Lindsey Burrell(TORRANCE, Calif.) — Lindsey Burrell didn’t always want to be a nurse. That changed nine years ago when her neighbor was diagnosed with stage 4 lung cancer and put on hospice. Burrell, who had her heart set on being a lawyer, spent much of her time with her neighbor in her final weeks.Before she died, the neighbor told Burrell that being a nurse was her calling. She applied to nursing school a week later.Burrell is now a 38-year-old intensive care nurse at Providence Little Company of Mary Medical Center in Torrance, California. She’s used to very busy days in the intensive care unit (ICU), but treating patients with the coronavirus, COVID-19, has presented unique challenges.“Suddenly our patients are isolated in a room by themselves with the door shut,” Burrell told ABC News. “The barrier of not being able to communicate like normal has really made it more difficult in a mental sense as well.”In audio diaries, Burrell talks about the physical and mental toll of responding to the coronavirus pandemic. Her personal story is featured in “The Essentials: Inside the Curve,” a special series of the ABC News podcast “Start Here,” which posts on Saturdays.Burrell says she has been tested for COVID-19 twice, but despite symptoms such as respiratory distress, cough and fever, both tests came back negative.“I realize that the mental anxiety that has been running through my veins for weeks on end since we’ve been talking about this is physically making me sick,” she said.Burrell made the decision to reach out to a psychiatrist for help. She acknowledged that medical professionals bear a heavy emotional burden in the current crisis.“You know, we literally feel like, as nurses and other health care providers, that we’re in like a battle zone and you just hope for the best,” she said. “You hope that you come out unscathed, but there’s no promise of that. We are seeing things and doing things that we never imagined.”Burrell reflected on a photo from the last moment of normalcy before her life and work were affected by the coronavirus. It’s a photo from March 15 of her kids, a 4-year-old and an 18-month-old, sitting on the beach, watching their dad surf. Burrell’s family lives about a mile away from the beach and, prior to the pandemic, would spend much of their time there. On that particular day, as Burrell sat on the beach watching her kids look out at the ocean, she realized that the world was about to change.“Slowly, people were starting to wear masks,” Burrell said. “There’s kind of this feeling walking on the strand of like don’t get too close to me, but, you know, people would still stop and talk. And then days later is when it all closed down.”Her family is adjusting to their new socially distant life. Burrell’s 4-year-old son is no longer able to attend preschool, so she has started homeschooling him. Now, after spending long days caring for patients in the ICU, she cherishes the moments when she gets to come home to her husband and two children.“When I go home to my kids, who I miss tremendously, I can’t wait to see them,” she said. “I know that they’re going to stand there and stare at me because they know that they can’t touch me until I am [sic] changed my clothes and showered. But I get to go home. My whole life, my kids and my husband. Makes everything worth it.”At work, Burrell is finding moments of optimism. On April 9, she watched as one of her patients who had been in the hospital for about a week-and-a-half recovered and was able to leave the hospital.“That is the sign of hope that we needed,” she said. “It’s exactly what we needed.”Copyright © 2020, ABC Audio. All rights reserved.
WSYXBy BILL HUTCHINSON, ABC News(COLUMBUS, Ohio) — Police body camera footage released on Thursday shows Columbus, Ohio, officers handcuffing an apparently lifeless Black man after shooting him multiple times and then standing around for five minutes and 11 seconds without rendering first aid.Andre Hill, 47, had a cell phone in his left hand, but no weapons when he emerged from a friend’s garage Dec. 22 and was shot to death.Following the shooting, a woman came out of the house and told police, “He was bringing me Christmas money. He didn’t do anything,” according to the body camera video. Police ordered her to go back inside the residence without asking her any questions, the footage shows.Ben Crump, the lawyer for the Hill family, said a now-fired officer opened fire without first giving Hill any verbal commands to stop and put his hands up. Crump said Hill was shot four times.“It’s really hard to stand here and keep my composure, because I’m completely outraged in how they treated my brother,” Hill’s oldest sister, Shawna Barnett, said at a news conference following the release of the body camera videos. “It makes no sense. They showed no humanity towards him. How do you sleep at night knowing that you did this and left him there and had the nerve to turn him over and handcuff him but not offer any help. Nothing.”Hill’s family called on prosecutors to criminally charge former Columbus Officer Adam Coy in Hill’s death.Hill’s daughter, Karissa Hill, 27, who lived with her father along with her three young children, said in a trembling voice that she will have to remember for the rest of her life “how nobody helped him.”“How there’s 22 officers on the scene and with body camera footage and not one of them helped my dad. But instead, the first time they touch him is to put handcuffs on,” she said.Crump said police showed the video to family members along with him and other attorneys working on the case Thursday morning, and he said the footage confirmed the “unnecessary, unjustifiable and senseless shooting of Andre Hill.”“Where is the humanity for Andre Hill? Where is the humanity for this Columbus citizen who had committed no crime, had no weapon, was unarmed, only holding a cell phone? Where’s the humanity for this citizen, for this father, this grandfather, this brother?” Crump said. “It makes you wonder if they had been trying to save his life versus trying to put handcuffs on him, would Andre Hill be with us today?”Hill was fatally shot after Coy and another officer, Amy Detweiler, responded to a 311 non-emergency call for a noise complaint.The body camera video was released a day after police made public a “informational summary” of the interview investigators conducted with Detweiler. In the interview, Detweiler said she heard Coy scream that Hill had a gun in his hand. She couldn’t recall if Coy gave Hill an order to drop a weapon.Detweiler said she did not see a gun in Hill’s hand and that she didn’t observe any threats from Hill during the incident.Coy did not turn his body-camera on until after he fired shots at Hill. But the his camera automatically activated and recorded 60 seconds of the episode without sound.Crump said that after Coy shot Hill, he and Detweiler stood near him for five minutes and 11 seconds.“He’s on the ground struggling for breath, and none of the police officers rendered medical assistance to him,” Crump said.He said that despite Hill lying motionless on the ground, a police supervisor told officers to handcuff him. Crump said the officers then left Hill in handcuffs for 13 minutes without providing any first aid help.“You see on the video, they handcuff a dying man, who was unarmed, who they shot multiple times for a non-emergency 311 call,” Crump said. “What is his crime? Why are they handcuffing him?”Michelle Hariston, another of Hill’s sisters, added that after viewing the body camera videos, she was left with the impression that police officers treated her brother “like an animal.”“He was preyed upon, and he wasn’t given any kind of chances,” Hariston said. “We’re completely outraged at what happened.”Columbus Police Chief Thomas Quinlan released a video statement on Thursday saying his initial reaction to seeing the videos “was anger and deep disappointment.”“I know it is horrifying to everyone who looks at it,” Quinlan said. “One of the core values of the Columbus Division of Police is compassion. And the body-worn camera video released today shows little evidence of that. Let me repeat what I said last week: Andre Hill should be alive today. A Columbus police officer is responsible for his death. I cannot defend it. I cannot make it right.”Quinlan added that the violations of police policy and standards by Coy “were so clear-cut and so egregious, his termination could not wait.”He said Coy faces an independent criminal investigation by the state, and the U.S. Department of Justice.Columbus Mayor Andrew J. Ginther also issued a statement condemning what he saw in the body camera footage.“Like most who have watched the additional body-worn camera footage from the shooting of Andre Hill and the time following, I am horrified by the time that passed before any officer provided aid to Mr. Hill,” Ginther said. “Our officers are trained to provide potentially life-saving care, and at the very least, comfort in these situations. One of the Division of Police’s core values is compassion. None of this was evident in the video released today.”Ginther said he has directed Quinlan to investigate the incident “completely and thoroughly, and to hold all officers who failed to uphold Division standards accountable.”But Michael Wright, another attorney representing Hill’s family, alleged the police department had numerous chances to terminate Coy in the past, adding that an investigation done by his office reportedly found 90 complaints against Coy dating back to 2001. He said 16 of the complaints were substantiated.“That means there should have been some kind of action taken,” Wright said.The lawyer did not detail what the reported complaints concerning Coy stemmed from, and police have yet to comment on the former officer’s record.Wright showed reporters an enlarged copy of a report Quinlan wrote about Coy when he was his patrol lieutenant in 2008.“In a letter I wrote in 2008 while Officer Coy’s patrol lieutenant, I made the following observation about, if sustained improvements are not fully realized, a decision whether Officer Coy is salvageable must follow,” Quinlan wrote, according to the document Wright showed reporters. “Should the interventions described above do not produce the desired results, a shift toward termination would be warranted, as Officer Coy’s service to the Division of Police will have lost all future value.”“This didn’t have to occur,” Wright said. “If the Columbus Police ]Department would have done their job and terminated Adam Coy before this occurred then we wouldn’t be standing here today.”ABC News’ Andy Fies contributed to this report.Copyright © 2020, ABC Audio. 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Comments are closed. Previous Article Next Article The retailing environment is getting tougher. Heather Falconer looks at how Virgin Megastores grooms its managersIt has been a challenging two years for Virgin Megastore managers. Ever since Richard Branson bought back the Virgin Our Price chain from WH Smith in July 1998, they have been under increasing pressure to improve profitability in an ever more competitive market.The most recent example of this has been a radical restructuring in stores, designed to get more people out of the back room and on to the shopfloor serving customers. It will have resulted in redundancies in the 94 Virgin Stores by the end of October.From the moment Virgin Group purchased the business WH Smith had put up for sale in a bid to halt sliding profits, it became clear there were problems, explains personnel manager Gill Horner.”We just didn’t have a pool of managers ready to step into the big jobs such as managing the largest £6m-plus stores. “The feedback from top management was, where are these guys? What had we done to get them ready?” says Horner.”The answer was we had given them all the financial training and general retail skills, but in terms of creating senior managers with the ability to inspire people to get great results, we hadn’t done a great deal.”Between 30 and 45 per cent of Virgin recruits leave within 12 months. Those who climbed the ladder tended to develop excellent product knowledge and retail acumen, but their interpersonal skills remained raw.”In terms of what the customer would see, it was probably fairly good, the stock would be in the right place at the right time. But in terms of creating and encouraging a team of people who could challenge, give ideas, constantly look at improving, those abilities were lacking.”Open, honest cultureIt was at this point that Horner called in Jane Molloy of APT, a contact from WH Smith days. The first step in implementing the programme, named Stop Making Sense after a Talking Heads album to appeal to the pop-literate audience, was a 360-degree appraisal.”The areas that consistently came out weakest were leadership and teamwork,” Horner says. “The results showed a strong drive to achieve highs standards, but not to instil this in others,” adds Molloy.The feedback not only gave individuals good and often shocking feedback, but also built up a clearer picture of the organisation as a whole.”The quality of the feedback was some of the best we have ever seen from a company where 360-degree appraisal was new,” Molloy says. “It reflected the relatively open, honest culture of the business – people were prepared to give low as well as high scores.”Armed with their personal development goals, the managers took part in a four-day series of business-related group exercises with each person concentrating on their own particular “issues”. On the third day they presented to a senior manager on how they intended to use the training in terms of improving the business. A follow-up day two to three months after the event allowed the group to reform and report on their successes. “We used that day to address another business challenge,” says Molloy. “I remember one where we asked managers what were going to be the major challenges in making Christmas work that year. I know from talking with facilitators that they had some really quite measurable and significant results from people applying the learning from that workshop.” Horner says, “What I cannot do is say this programme contributed ‘x’ per cent to the bottom line. The results are dependent on what a particular individual was working on. For example, one manager might work on eliciting information from their team, valuing ideas, ensuring the team works effectively. “Six months later he might come back and say, ‘The examples I can give you are that I now regularly hold weekly meetings with my people, another member of the management team chairs that meeting, and I contribute along with everybody else’.Business improvedSo, has the programme created a pool of talented managers ready for the Big Challenge? Horner hesitates. “Our expansion has slowed down considerably. But I can certainly think of one manager who was in one of our smaller stores and was deemed to be someone with lot of potential and has since been promoted to a larger store.”Sarah Jarman, then manager of the £5.5m Oxford store, was one of those chosen for the pilot programme back in 1998. “The 360-degree appraisal was a real eye-opener. I was only recently promoted so was still pretty close to my team, but some managers had become a bit distant from their people because of the size of the business. It took them most of the first day to come to terms with how they were perceived. “The feedback from my line manager was quite a surprise. He wanted me to be a lot more assertive and challenging. “A big store manager’s position is about influencing peers in the region, dealing with other senior managers and making your mark on the business. “Afterwards, I got lots of feedback from my peers at regional meetings about how assertive I was, whether I gave a consistent level of input and challenged things I did not agree with.”Whether it put more money in my till at the end of the day I couldn’t say, but I became a more confident manager. I got closer to other managers and that improved the exchange of ideas which definitely improved the business.”Organisational barriersNow on secondment to the HR department, Jarman has facilitated on subsequent courses. “It is great to see people doing a lot of soul-searching and then going back to their stores really believing in what they are doing.”There are other success stories, Horner says. “When we first started running the programme we took a group of 12 managers to pilot it. Probably six months later four or five of those had been promoted. That is unusual. I am certain those people would have been ready eventually, but we pushed the speed.”Normally an important final component of the APT programme is to repeat the 360-degree appraisal six to nine months after the first. Horner admits there are now organisational barriers to this.”To ask teams to feedback on managers when those managers are making decisions about redundancies is difficult.” Indeed, the upheaval means immediate training needs have now altered, Horner says. “We have to make sure after the restructure that we are supporting not just individual managers, but the whole team of survivors.” Store warsOn 1 Oct 2000 in Personnel Today Related posts:No related photos.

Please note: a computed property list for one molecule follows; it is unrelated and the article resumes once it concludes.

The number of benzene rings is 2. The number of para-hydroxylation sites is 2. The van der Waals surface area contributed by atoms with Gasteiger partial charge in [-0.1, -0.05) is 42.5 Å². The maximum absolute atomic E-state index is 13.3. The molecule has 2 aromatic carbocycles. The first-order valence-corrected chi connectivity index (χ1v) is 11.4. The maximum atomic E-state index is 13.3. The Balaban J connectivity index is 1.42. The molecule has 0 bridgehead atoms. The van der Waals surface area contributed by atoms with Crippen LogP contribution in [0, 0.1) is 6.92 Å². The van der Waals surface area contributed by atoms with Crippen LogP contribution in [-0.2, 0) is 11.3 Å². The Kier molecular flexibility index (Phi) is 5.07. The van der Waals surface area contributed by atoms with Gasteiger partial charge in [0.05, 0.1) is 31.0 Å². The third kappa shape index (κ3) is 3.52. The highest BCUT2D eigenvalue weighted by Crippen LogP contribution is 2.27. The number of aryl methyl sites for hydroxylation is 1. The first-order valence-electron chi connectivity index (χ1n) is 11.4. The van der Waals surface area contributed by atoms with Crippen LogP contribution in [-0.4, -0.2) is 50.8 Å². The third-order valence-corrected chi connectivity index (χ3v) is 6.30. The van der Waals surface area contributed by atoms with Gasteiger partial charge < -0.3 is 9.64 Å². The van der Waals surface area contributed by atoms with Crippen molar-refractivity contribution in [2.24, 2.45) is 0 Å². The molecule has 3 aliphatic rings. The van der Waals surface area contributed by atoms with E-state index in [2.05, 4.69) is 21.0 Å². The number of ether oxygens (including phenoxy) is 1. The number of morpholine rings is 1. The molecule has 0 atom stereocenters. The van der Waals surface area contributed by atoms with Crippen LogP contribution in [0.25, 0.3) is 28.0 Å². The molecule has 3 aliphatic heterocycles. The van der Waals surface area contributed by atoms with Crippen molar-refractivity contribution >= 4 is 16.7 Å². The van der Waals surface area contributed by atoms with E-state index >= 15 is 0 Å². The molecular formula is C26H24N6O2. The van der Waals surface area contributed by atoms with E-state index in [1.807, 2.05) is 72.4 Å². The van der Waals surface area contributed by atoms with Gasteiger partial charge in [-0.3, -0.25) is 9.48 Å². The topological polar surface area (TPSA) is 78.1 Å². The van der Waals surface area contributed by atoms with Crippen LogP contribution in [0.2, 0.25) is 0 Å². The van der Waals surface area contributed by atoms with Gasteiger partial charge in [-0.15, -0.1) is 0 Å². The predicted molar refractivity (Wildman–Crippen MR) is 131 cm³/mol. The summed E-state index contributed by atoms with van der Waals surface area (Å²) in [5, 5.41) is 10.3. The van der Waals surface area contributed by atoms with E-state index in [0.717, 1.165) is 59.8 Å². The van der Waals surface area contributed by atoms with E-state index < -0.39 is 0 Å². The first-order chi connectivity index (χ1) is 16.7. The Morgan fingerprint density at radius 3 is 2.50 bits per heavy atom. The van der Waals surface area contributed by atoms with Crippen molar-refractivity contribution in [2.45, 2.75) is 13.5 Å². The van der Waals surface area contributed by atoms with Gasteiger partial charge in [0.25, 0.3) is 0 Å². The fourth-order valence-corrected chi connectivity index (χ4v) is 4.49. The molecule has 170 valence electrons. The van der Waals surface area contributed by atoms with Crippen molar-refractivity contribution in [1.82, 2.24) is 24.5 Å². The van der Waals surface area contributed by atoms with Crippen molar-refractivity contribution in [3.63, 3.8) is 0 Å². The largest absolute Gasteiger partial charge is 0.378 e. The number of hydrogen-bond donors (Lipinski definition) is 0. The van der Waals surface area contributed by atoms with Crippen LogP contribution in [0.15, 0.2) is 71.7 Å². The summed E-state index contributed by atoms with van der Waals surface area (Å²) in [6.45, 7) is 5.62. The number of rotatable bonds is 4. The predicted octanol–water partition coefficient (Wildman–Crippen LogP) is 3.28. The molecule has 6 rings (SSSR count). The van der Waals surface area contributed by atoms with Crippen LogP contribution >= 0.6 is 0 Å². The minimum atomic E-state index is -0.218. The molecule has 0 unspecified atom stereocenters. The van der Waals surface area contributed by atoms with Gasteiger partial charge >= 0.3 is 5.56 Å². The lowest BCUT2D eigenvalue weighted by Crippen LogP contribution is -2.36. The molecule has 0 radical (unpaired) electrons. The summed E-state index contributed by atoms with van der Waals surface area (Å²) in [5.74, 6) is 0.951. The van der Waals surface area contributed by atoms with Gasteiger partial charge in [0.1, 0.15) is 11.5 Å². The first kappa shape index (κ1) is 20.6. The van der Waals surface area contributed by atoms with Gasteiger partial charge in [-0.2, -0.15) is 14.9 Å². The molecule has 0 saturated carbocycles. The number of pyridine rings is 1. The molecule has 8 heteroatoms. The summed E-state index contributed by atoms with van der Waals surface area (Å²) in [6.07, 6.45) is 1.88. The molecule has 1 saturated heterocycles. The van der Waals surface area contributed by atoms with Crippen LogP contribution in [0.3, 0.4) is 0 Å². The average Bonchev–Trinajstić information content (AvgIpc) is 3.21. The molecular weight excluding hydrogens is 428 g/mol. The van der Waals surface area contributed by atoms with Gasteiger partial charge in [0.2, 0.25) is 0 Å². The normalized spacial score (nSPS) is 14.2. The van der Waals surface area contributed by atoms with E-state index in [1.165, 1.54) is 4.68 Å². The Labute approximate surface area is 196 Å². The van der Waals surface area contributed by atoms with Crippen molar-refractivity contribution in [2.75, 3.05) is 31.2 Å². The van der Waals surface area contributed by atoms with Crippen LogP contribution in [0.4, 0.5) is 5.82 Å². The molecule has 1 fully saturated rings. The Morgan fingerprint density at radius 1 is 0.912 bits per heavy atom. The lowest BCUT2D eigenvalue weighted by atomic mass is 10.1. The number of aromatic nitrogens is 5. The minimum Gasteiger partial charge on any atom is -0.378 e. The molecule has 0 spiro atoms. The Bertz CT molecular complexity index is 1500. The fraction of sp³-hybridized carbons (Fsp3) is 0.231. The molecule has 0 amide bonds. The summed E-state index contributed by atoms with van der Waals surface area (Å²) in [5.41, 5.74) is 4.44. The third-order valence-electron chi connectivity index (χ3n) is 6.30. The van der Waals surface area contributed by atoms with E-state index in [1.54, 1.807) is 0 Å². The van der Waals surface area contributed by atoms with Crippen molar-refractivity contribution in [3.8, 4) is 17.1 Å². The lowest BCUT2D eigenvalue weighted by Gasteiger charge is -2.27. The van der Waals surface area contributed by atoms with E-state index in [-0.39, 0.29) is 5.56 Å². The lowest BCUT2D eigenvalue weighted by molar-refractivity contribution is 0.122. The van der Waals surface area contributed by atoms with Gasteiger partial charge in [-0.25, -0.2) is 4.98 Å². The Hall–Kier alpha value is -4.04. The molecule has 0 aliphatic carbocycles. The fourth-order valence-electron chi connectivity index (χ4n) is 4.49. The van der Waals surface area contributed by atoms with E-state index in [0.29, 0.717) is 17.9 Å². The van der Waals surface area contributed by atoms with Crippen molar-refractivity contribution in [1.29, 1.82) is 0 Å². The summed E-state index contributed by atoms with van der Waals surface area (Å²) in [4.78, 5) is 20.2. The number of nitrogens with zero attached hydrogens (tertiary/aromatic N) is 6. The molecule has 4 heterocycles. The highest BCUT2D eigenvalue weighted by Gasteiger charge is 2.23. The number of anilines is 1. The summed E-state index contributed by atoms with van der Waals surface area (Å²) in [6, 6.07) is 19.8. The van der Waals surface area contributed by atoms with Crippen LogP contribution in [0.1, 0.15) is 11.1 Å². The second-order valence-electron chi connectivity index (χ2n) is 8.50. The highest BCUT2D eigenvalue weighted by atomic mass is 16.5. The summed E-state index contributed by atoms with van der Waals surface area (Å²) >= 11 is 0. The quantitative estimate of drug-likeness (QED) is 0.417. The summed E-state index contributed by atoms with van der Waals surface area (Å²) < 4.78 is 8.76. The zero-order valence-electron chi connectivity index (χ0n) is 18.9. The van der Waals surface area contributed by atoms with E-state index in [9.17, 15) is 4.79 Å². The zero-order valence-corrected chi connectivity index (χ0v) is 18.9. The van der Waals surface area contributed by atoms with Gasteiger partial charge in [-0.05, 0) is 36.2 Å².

Back to overview,Home naval-today Russian Naval Vessel Makes Courtesy Call to Cork Share this article View post tag: call View post tag: makes View post tag: Euroasia View post tag: Courtesy August 31, 2012 View post tag: News by topic The Russian Naval Vessel “Vice-Admiral Kulakov” is paying a courtesy call to Cork and will be berthed at the Port of Cork Cruise Terminal in Cobh from Thursday, 30 August until 19:00hrs on Sunday, 2 September 2012.The vessel will be open to the public on Saturday, 1 September from 10:00 – 12:00hrs and from 15:00 – 17:00hrs. She will be open to the public again on Sunday, 2 September from 10:00 – 11:30hrs.[mappress]Press Release, August 31, 2012; Image: Mil View post tag: Cork View post tag: Naval View post tag: Russian View post tag: vessel Russian Naval Vessel Makes Courtesy Call to Cork